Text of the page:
None of these arguments raises a genuine issue of material fact. First, the
    sentencing court adopted the PSI’s summary of the core offense conduct. Second,
    the record from the criminal trial reflects that Ferrari was listed for a contract he
    never worked on. Third, Birkan testified that he considered Ferrari’s identity
    important when he recommended approving this contract. Fourth, the Anghaies’
    permission to use another researcher’s work was separate from the question of
    whether they made a false statement by including this work in their reports without
    attribution. And fifth, the issue was whether the Anghaies made false statements in
    their proposals and reports, not whether invoices were required.
          Neither these nor any of the Anghaies’ other factual points raise a genuine
    issue of material fact. This being the case, and because the Anghaies were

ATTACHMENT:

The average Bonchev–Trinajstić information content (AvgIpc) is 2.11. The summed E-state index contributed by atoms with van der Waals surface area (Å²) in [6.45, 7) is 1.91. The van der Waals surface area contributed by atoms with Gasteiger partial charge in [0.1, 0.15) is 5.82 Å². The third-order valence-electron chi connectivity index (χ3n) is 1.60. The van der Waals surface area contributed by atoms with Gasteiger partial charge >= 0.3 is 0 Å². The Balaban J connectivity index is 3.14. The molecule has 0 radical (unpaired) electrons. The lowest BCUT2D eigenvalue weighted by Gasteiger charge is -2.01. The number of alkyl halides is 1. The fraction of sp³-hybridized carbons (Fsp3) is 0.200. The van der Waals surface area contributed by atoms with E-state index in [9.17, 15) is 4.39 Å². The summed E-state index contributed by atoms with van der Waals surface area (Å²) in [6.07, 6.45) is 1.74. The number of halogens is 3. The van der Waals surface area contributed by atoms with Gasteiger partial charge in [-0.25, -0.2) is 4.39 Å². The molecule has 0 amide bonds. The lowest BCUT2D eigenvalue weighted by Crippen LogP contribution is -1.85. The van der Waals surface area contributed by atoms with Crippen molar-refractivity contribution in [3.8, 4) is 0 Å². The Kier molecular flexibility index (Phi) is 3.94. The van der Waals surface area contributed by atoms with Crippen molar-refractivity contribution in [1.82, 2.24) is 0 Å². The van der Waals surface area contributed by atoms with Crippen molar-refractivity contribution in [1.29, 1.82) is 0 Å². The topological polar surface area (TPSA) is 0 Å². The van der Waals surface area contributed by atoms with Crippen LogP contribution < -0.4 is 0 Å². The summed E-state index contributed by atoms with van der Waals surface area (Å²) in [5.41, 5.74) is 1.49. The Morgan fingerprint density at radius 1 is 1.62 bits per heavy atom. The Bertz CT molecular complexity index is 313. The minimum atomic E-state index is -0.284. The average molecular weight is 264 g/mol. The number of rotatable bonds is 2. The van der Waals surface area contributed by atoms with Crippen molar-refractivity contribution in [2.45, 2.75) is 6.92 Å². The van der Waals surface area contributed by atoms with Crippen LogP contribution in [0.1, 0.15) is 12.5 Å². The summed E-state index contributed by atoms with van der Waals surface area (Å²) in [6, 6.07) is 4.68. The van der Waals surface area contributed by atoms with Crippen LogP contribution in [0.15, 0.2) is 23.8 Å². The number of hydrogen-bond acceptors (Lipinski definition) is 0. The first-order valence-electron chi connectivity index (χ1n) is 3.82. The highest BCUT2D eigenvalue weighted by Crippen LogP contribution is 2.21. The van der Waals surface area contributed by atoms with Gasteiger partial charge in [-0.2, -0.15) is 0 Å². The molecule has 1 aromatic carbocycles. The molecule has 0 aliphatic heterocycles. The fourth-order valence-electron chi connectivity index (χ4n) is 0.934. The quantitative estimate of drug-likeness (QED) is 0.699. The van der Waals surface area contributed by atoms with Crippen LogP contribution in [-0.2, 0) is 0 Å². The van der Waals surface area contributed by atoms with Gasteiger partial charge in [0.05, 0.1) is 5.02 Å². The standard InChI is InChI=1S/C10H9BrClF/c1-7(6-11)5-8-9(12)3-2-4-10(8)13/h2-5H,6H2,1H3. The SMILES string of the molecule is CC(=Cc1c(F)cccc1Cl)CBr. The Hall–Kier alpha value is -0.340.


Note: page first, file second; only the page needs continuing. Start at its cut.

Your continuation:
convicted of conspiracy and fraud for making material misrepresentations as to
    each of the four contracts at issue, the district court did not err in granting
    summary judgment on the issue of liability.
          The Anghaies next argue that the district court erred in assessing damages
    for the full amount of the research contracts. They emphasize that the sentencing
    court in their criminal case stated that “no actual loss to the victims has been
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    established” and that the Anghaies “provided valuable innovative research” to the
    government. We review a district court’s award of statutory damages for abuse of
    discretion. See Adiel v. Chase Fed. Sav. & Loan Ass’n, 
    810 F.2d 1051
    , 1054–55
    (11th Cir. 1987). We review the district court’s findings of fact for clear error.
    Travelers Property Cas. Co. v. Moore,